In 1986, a special task force was formed to investigate the murders of Welch and Bastian.
Published: Saturday, June 23, 2018 @ 8:49 AM
GWINNETT COUNTY, Ga. — Jessica Ellison’s nightmare began with a broken taillight and a case of mistaken identity.
It ended with two days in jail, a worried family and a lost job -- and now a lawsuit, the Atlanta Journal-Constitution reports.
“This reads as the script for some kind of dark comedy, where your protagonist cannot get anything to go right,” Ellison’s attorney, Nathan Lock, said.
Lock filed a lawsuit this week in U.S. District Court in Atlanta on Ellison’s behalf. Among the named defendants are Gwinnett County Sheriff Butch Conway, Corizon Health, which at the time of the incident provided health care services at the jail, and Gwinnett County police Officer Mark Ferrell.
It accuses each defendant of negligence.
The sheriff’s office and police department both declined to comment on the case. In the lawsuit, Lock describes the incident as follows.
Ellison, a property manager from Jonesboro, Georgia, was driving through Gwinnett County on the afternoon of June 21, 2016, when she got stopped near Duluth by GCPD Officer Mark Ferrell. Ferrell told her she had a taillight out and he was going to give her a warning, but he needed to run her license.
According to Ferrell’s incident report, he subsequently found a warrant out of Bartow County for a woman named Jessica Ellison. The birthdates matched, and dispatch verified the warrant -- for failure to appear on a then-three-year-old shoplifting charge -- was still active.
Ellison was taken to jail.
There was one problem. She and her lawyer now say the warrant was for a Jessica Ellis, not “Ellison.”
Upon arriving at the jail, Ellison was fingerprinted and, despite her “repeated” pleas about the arrest being a mistake, those fingerprints were never compared to those of the wanted woman, the lawsuit claims.
“There’s a lot of different things that could’ve been verified that would’ve distinguished the two,” Lock said.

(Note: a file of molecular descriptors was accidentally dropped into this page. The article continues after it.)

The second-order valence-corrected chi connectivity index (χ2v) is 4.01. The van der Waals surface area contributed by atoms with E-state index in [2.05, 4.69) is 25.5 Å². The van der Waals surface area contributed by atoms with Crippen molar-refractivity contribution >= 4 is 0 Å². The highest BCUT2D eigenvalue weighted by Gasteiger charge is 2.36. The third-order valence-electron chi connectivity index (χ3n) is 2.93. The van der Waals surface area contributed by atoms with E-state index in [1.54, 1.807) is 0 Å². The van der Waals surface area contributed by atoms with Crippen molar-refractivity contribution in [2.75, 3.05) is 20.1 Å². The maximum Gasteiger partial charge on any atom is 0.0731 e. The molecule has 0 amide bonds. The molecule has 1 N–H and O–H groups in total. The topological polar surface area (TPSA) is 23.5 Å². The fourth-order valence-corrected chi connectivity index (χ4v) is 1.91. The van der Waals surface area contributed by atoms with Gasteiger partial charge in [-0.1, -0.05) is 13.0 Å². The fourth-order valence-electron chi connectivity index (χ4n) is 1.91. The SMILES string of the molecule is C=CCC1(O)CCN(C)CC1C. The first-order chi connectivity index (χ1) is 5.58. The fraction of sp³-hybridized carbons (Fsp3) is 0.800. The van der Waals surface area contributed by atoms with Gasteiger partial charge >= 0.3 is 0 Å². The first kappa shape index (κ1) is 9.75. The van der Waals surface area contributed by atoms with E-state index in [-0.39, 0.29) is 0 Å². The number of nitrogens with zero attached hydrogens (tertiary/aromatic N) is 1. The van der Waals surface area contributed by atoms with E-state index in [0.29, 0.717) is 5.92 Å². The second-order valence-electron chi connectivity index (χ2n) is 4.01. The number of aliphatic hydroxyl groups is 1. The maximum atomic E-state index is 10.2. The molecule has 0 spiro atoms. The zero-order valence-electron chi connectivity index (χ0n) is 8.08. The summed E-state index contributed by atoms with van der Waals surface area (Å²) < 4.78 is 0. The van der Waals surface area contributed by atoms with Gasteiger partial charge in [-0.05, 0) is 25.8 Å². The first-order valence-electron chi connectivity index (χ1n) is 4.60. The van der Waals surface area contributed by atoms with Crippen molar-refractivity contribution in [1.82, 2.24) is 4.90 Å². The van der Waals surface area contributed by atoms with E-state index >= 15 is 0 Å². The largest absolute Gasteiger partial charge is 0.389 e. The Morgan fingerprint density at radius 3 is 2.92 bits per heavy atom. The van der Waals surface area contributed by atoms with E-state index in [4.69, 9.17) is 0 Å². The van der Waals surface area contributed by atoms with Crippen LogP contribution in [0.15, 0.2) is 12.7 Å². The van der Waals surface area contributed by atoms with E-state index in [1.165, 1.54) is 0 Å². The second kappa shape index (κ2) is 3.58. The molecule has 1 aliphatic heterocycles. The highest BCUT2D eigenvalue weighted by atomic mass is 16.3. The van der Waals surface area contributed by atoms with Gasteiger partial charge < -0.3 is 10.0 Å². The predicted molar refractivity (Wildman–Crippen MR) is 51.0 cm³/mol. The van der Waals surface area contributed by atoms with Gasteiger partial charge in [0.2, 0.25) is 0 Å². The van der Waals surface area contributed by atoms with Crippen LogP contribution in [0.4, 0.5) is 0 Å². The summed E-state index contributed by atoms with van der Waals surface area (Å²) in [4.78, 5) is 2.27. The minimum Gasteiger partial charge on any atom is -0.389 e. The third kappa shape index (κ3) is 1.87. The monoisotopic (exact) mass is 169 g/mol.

Ellison spent the next two days in jail waiting for authorities to pick her up. During that time, the lawsuit claims, she was not allowed a phone call -- leaving her family and her job to wonder where she was -- and never saw a nurse despite repeated requests.
Ellison takes supplements to prevent seizures.
She didn’t have one in jail, Lock said, but did shortly after arriving home — which was only possible after the Bartow County deputy that arrived to transport her double-checked her information and was “immediately able to verify” she was the wrong woman.
Lock said the seizure came while she was cleaning up feces and urine from her dog, who was alone and unfed the entire time she was incarcerated.
Published: Saturday, June 23, 2018 @ 5:15 AM
As President Donald Trump this week threatened $200 billion in new tariffs on Chinese imports, and then warned Europe that he would slap a 20 percent tariff on imported automobiles, members of both parties Congress accused the administration of starting a trade war which could cause collateral economic damage across the United States.
The differences were on display at a hearing Wednesday with Commerce Secretary Wilbur Ross, who took a bipartisan tongue lashing on a recent round of tariffs levied on imported steel and aluminum from Canada, Mexico and Europe.
“We’re picking winners and losers,” argued Sen. Pat Toomey (R-PA), who said those tariffs were already hurting businesses in his home state.
“Probably resulting – in my view – in far more jobs being lost than being gained,” Toomey told Ross, citing a very well-known Pennsylvania company that could find it less expensive to move jobs from the U.S. to Canada.